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Coring the permafrost 

Goals: Establish shallow subsurface fluid migration characteristics in the well park area. Core the permafrost overburden dur-
ing drilling. Map and characterize pockmarks and understand the links between submarine pockmarks and subaerial leakage. 
Map gas fluxes in the well area.

Leakage and permafrost



- Christiansen et al.

Permafrost Core Sample - 2009

Photo b

y; Christian, H


Figure left by G.L. Gilbert  - 2014

Simplified sedimentary log with facies and faci-
es association distributions. The intensity of bi-
ogenic activity decreases upwards in relation to 
coarsening and shallowing of the deposits. The 
grain size distribution is included to provide con-
text for the location of facies and facies associ-
ations . Note that crossed out boxes indicate the 
location of unretrieved intervals.

Permeability of tight sandstones 


Magnabusco et al. 2014

Permeability measurements of low-permeability sandstone units within the strata cored in seven drill holes near to 
Longyearbyen, were analyzed to assess the presence of aquifers and their potentials as reservoirs for the storage 
of carbon dioxide. These targeted sandstones are located in the Late Triassic-Early Jurassic De Geerdalen and Knor-
ringfjellet formations, with some permeability found in the Cretaceous Rurikfjellet and Helvetiafjellet formations 
situated within otherwise impermeable cap-rocks.  Permeability and porosity data were acquired from drill plugs, 
analyzed in the laboratory by flooding of H2O, He and Hg, and compared with direct measurements manually collect-
ed from cores with a Miniperm instrument. 

The sandstones are tight (< 2mD) due to extensive diagenesis. The two methods produced permeability results of 
up to one order difference in magnitude; however, when correlated, these methods offer a robust linear relationship 
that can be applied as a correction function. Detailed mapping of drill core with Miniperm, corrected by the proposed 
function, allow analysis of tight reservoir permeability on a very detailed scale, which identify otherwise unrecog-
nized permeable zones. In the analyzed reservoir sandstone succession, 2 out of 30 meters has recognizable perme-
ability above the threshold of the Miniperm. In the upper part of the reservoir (Knorringfjellet Formation), where data 
are from three closely spaced wells, the permeability field can be divided into through-going and isolated zones, of 
which ca. 10% is through-going. In the explored Late Triassic to Cretaceous succession of Central Svalbard, the Knor-
ringfjellet Formation sandstones and conglomerates have the best matrix properties for storage of carbon dioxide.

Plot of permeability versus depth showing core plugs and Miniperm measurements, with Miniperm data adjusted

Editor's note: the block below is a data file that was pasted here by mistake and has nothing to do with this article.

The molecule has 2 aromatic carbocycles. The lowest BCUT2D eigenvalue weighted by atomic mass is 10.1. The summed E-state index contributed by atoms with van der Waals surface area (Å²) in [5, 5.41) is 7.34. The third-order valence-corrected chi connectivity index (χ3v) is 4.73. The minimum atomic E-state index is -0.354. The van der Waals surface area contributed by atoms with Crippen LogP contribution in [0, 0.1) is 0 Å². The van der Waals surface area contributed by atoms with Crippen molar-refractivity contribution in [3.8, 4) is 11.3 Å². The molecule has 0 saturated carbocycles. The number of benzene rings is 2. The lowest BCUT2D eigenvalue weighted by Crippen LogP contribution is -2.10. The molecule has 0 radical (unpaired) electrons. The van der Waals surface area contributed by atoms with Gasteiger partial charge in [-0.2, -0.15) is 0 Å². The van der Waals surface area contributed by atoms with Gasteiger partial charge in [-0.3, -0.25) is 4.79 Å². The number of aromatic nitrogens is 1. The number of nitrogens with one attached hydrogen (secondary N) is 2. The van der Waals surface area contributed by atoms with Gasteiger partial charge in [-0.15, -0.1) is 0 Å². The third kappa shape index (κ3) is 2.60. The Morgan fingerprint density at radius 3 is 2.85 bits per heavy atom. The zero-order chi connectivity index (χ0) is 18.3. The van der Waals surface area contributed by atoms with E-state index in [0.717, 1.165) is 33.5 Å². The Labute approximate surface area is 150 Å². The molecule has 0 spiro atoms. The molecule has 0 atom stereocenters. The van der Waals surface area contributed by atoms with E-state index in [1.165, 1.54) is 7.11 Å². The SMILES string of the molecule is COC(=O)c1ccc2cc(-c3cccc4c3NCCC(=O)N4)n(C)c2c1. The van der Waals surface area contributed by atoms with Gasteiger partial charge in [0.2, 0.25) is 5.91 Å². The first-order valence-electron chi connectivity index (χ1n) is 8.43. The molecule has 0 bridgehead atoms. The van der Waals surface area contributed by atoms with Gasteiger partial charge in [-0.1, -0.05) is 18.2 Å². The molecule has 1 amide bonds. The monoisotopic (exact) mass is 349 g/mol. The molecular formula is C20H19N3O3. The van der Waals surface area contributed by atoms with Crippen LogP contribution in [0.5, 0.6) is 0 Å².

according to the correction function presented in Magnabusco et al. (2014).

Since the project started in 2007 the permafrost has been considered as an additional security; acting as a top seal to the 
reservoir. With this consideration the lab funded research to this effect. Under the guidance of Hanne Christian and her team 
from UNIS, University of Oslo, University of Copenhagen and University of Århus in 2012 DH8 was drilled and cored.

  A 62 m 

core was retrieived this almost continuous core extends through the overburden from ca. 1 m below the ground surface to the 
bedrock-sediment interface at ca. 60 m depth.

Few studies have attempted to retrieve cores from permafrost environments to such depths. With some exceptions, previous 
investigations have been limited to a depth of ca. 10 m, and so focused exclusively on conditions within the near surface. 

(see report; Project number Gassnova/Climit: 218953) “Longyearbyen CO2 Lab2012-2013 Status report–November 1st 2013”)

This is the first study to investigate the Holocene permafrost development of the sedimentary deposits in lower 
Adventdalen. Given the geomorphological similarities between Adventdalen and other large valleys in western and 
central Spitsbergen, the sedimentary and geocryological model presented in this investigation may be applicable to 
other areas. The results of this investigation have implications for infrastructure development in the Adventdalen 
area as well as future permafrost and sedimentological studies in Arctic environments.

Observations made during this investigation suggest that the all retrieved deposits are ice-bonded under the ther-
mal regime prevailing at the study site. Indeed, it is unlikely that retrieval of these deposits would have been possible 
without the presence of pore ice. Frozen deposits of this nature are likely characterized by low permeability; a fa-
vourable trait for investigations interested in storing carbon dioxide below the ground surface.